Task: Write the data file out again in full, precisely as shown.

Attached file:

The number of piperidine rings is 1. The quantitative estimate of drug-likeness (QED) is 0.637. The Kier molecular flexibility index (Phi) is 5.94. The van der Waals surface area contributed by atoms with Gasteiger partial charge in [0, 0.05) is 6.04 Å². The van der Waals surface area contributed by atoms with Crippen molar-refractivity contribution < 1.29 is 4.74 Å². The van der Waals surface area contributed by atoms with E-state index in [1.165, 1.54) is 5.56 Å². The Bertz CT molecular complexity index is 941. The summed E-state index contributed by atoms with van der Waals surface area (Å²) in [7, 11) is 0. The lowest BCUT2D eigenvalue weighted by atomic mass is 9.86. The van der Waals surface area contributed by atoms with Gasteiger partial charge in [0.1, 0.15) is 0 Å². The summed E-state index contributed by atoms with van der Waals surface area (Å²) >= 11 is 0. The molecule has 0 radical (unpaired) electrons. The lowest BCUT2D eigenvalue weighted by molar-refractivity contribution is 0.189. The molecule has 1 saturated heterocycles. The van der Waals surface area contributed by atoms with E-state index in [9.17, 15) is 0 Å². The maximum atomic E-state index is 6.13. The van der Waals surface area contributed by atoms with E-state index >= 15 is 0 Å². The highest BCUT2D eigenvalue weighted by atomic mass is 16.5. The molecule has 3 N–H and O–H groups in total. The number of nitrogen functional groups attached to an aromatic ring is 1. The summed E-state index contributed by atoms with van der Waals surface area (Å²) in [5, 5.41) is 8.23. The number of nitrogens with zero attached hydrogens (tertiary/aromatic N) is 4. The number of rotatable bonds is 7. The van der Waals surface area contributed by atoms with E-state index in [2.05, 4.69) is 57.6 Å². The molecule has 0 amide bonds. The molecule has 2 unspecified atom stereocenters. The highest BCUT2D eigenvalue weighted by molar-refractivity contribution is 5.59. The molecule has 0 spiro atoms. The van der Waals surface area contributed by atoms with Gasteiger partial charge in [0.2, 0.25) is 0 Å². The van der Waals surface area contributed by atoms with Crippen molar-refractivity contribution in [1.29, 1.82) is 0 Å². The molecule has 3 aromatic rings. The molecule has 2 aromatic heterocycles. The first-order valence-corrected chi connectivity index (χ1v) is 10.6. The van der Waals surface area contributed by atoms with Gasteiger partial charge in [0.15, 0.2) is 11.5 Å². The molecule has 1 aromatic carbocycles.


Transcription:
The number of piperidine rings is 1. The quantitative estimate of drug-likeness (QED) is 0.637. The Kier molecular flexibility index (Phi) is 5.94. The van der Waals surface area contributed by atoms with Gasteiger partial charge in [0, 0.05) is 6.04 Å². The van der Waals surface area contributed by atoms with Crippen molar-refractivity contribution < 1.29 is 4.74 Å². The van der Waals surface area contributed by atoms with E-state index in [1.165, 1.54) is 5.56 Å². The Bertz CT molecular complexity index is 941. The summed E-state index contributed by atoms with van der Waals surface area (Å²) in [7, 11) is 0. The lowest BCUT2D eigenvalue weighted by atomic mass is 9.86. The van der Waals surface area contributed by atoms with Gasteiger partial charge in [0.1, 0.15) is 0 Å². The summed E-state index contributed by atoms with van der Waals surface area (Å²) >= 11 is 0. The molecule has 0 radical (unpaired) electrons. The lowest BCUT2D eigenvalue weighted by molar-refractivity contribution is 0.189. The molecule has 1 saturated heterocycles. The van der Waals surface area contributed by atoms with E-state index in [9.17, 15) is 0 Å². The maximum atomic E-state index is 6.13. The van der Waals surface area contributed by atoms with E-state index >= 15 is 0 Å². The highest BCUT2D eigenvalue weighted by atomic mass is 16.5. The molecule has 3 N–H and O–H groups in total. The number of nitrogen functional groups attached to an aromatic ring is 1. The summed E-state index contributed by atoms with van der Waals surface area (Å²) in [5, 5.41) is 8.23. The number of nitrogens with zero attached hydrogens (tertiary/aromatic N) is 4. The number of rotatable bonds is 7. The van der Waals surface area contributed by atoms with E-state index in [2.05, 4.69) is 57.6 Å². The molecule has 0 amide bonds. The molecule has 2 unspecified atom stereocenters. The highest BCUT2D eigenvalue weighted by molar-refractivity contribution is 5.59. The molecule has 0 spiro atoms. The van der Waals surface area contributed by atoms with Gasteiger partial charge in [0.2, 0.25) is 0 Å². The van der Waals surface area contributed by atoms with Crippen molar-refractivity contribution in [1.29, 1.82) is 0 Å². The molecule has 3 aromatic rings. The molecule has 2 aromatic heterocycles. The first-order valence-corrected chi connectivity index (χ1v) is 10.6. The van der Waals surface area contributed by atoms with Gasteiger partial charge in [0.15, 0.2) is 11.5 Å². The molecule has 1 aromatic carbocycles.